Wednesday, state Sen. Cecil Staton and state Rep. Allen Peake, both Republicans, said they were going to introduce, next week, local legislation that would strip taxing authority from the Bibb County School Board and have it seek budget approval from the new consolidated Bibb County Commission.
Obviously the two lawmakers are having a memory moment. Have they forgotten the annual chaos such an arrangement brought on this community until 2004 when voters, after a failed 2002 attempt, finally gave the board taxing authority? Bibb was the last school system, out of 180 in the state, to receive such authority. Don’t they remember the finger pointing -- the school board blaming the commission and the commission blaming the school board for the system’s woes? For lawmakers who tout accountability as a essential tenet of governance, this proposal does just the opposite.
There are two reasons Staton and Peake’s attempt to roll back the clock is a phenomenally bad idea. From a practical perspective, they haven’t answered the question (along with many others) about how such an arrangement might work. If history is a guide, commissioners would not have enough of a working knowledge of the system or its finances to render any meaningful observations other than political decisions to either raise or lower taxes or maintain the status quo. How did that work out for the students of Bibb County in the 134 years before the system gained fiscal independence?
Also on the practical side of the ledger, how can Peake and Staton propose stripping the system of its fiscal independence without a voter referendum? Both are on record requiring voter input on major changes, the latest being consolidation. During the 2004 session it was suggested that fiscal independence could be accomplished strictly by legislative fiat, but former Sens. Susan Cable and Robert Brown insisted on voter input. What’s changed besides the personalities?
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The second reason this a cockamamie idea is that it is ill-timed and unfeasible and won’t fix the problem lawmakers believe needs fixing. In addition, the sponsors want to avoid voter input because their argument doesn’t hold enough water to convince the majority of Bibb County voters to agree to the legislation.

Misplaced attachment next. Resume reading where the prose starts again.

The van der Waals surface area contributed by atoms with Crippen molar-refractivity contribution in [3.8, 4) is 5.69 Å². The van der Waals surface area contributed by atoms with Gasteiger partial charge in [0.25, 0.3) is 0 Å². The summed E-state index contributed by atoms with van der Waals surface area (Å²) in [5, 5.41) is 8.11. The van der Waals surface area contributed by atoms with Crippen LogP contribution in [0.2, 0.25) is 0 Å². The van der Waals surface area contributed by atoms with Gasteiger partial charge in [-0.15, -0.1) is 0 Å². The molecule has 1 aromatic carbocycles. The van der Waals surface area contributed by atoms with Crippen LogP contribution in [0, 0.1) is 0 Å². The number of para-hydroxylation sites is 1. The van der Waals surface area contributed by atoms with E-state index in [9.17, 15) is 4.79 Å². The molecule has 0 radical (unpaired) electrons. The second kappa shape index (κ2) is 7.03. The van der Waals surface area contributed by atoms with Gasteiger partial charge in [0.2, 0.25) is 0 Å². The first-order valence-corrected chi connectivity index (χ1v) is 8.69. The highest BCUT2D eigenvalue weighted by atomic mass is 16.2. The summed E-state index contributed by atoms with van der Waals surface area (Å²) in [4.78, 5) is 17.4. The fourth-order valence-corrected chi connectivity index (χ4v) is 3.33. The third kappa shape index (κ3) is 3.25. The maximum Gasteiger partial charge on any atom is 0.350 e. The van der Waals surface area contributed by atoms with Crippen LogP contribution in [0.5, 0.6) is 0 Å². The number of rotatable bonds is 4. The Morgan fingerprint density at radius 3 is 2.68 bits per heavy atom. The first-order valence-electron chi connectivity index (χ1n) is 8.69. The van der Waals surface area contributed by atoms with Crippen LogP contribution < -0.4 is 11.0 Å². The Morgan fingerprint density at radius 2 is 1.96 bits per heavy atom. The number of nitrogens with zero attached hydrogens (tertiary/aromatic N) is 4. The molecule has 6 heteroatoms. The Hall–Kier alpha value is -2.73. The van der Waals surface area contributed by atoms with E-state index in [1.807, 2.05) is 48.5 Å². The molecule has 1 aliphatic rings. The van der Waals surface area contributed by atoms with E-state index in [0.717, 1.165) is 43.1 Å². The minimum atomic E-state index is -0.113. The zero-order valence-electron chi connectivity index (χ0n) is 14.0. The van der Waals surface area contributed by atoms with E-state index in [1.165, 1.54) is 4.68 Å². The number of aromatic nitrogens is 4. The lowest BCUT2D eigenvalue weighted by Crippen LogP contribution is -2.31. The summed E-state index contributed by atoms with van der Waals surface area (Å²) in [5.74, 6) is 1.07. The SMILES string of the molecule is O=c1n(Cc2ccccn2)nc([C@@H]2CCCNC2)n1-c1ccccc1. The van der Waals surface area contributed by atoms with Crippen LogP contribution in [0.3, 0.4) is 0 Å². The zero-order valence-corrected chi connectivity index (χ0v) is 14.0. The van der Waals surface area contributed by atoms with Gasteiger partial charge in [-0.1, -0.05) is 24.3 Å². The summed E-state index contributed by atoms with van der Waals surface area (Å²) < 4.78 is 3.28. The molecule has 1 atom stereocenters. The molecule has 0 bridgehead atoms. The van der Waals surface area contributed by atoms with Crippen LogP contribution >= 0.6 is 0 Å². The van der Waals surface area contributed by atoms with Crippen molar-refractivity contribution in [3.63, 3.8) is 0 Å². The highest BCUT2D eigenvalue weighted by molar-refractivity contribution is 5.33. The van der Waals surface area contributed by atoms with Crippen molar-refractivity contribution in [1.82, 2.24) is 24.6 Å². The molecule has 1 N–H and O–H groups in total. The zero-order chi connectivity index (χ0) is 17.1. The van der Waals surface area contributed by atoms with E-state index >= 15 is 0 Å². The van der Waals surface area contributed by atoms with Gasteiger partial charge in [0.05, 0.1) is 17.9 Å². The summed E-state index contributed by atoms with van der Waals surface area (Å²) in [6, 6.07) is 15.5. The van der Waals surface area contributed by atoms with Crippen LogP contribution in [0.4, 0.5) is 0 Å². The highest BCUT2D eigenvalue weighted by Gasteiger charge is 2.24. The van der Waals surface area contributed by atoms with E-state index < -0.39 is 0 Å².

This Legislature’s antipathy toward public education is real, not imagined. These same lawmakers have watched as state funding decreased for public schools by 25 percent from 2002 to 2011. According to the Georgia Budget & Policy Institute, “Georgia continues to shortchange its K-12 students,” and the governor’s 2014 budget under-funds K-12 by another $1 billion, following a $1.1 billion shortfall in the 2013 budget. More than $5 billion has been sucked from public education while few mandates have been lifted. How would a commission deal with that?
Let’s be real clear about the impetus for this issue. Some in the community don’t like the direction the school system is taking and the people who are taking it there, and they know they don’t represent the majority of voters. If they can’t change it by the vote, they foist idiotic proposals that would do nothing to impact what they perceive is the problem.
Removing taxing authority would only further divide the community along racial lines at a crucial time for the future of this community. The last thing these lawmakers should do is saddle a brand new government trying to meld two into one with another headache. Since this is local legislation, Reps. Bubber Epps, Robert Dickey and state Sen. Burt Jones, all Republicans, have the power to join Staton and Peake and push the measure through. It would be a disservice to the school system and to the new consolidated government. Epps, Dickey and Jones should join Reps. Nikki Randall, James Beverly and state Sen. David Lucas and strongly urge their colleagues to drop the idea and let the natural course, already set by law, steer the school system or let the proposal face the voters.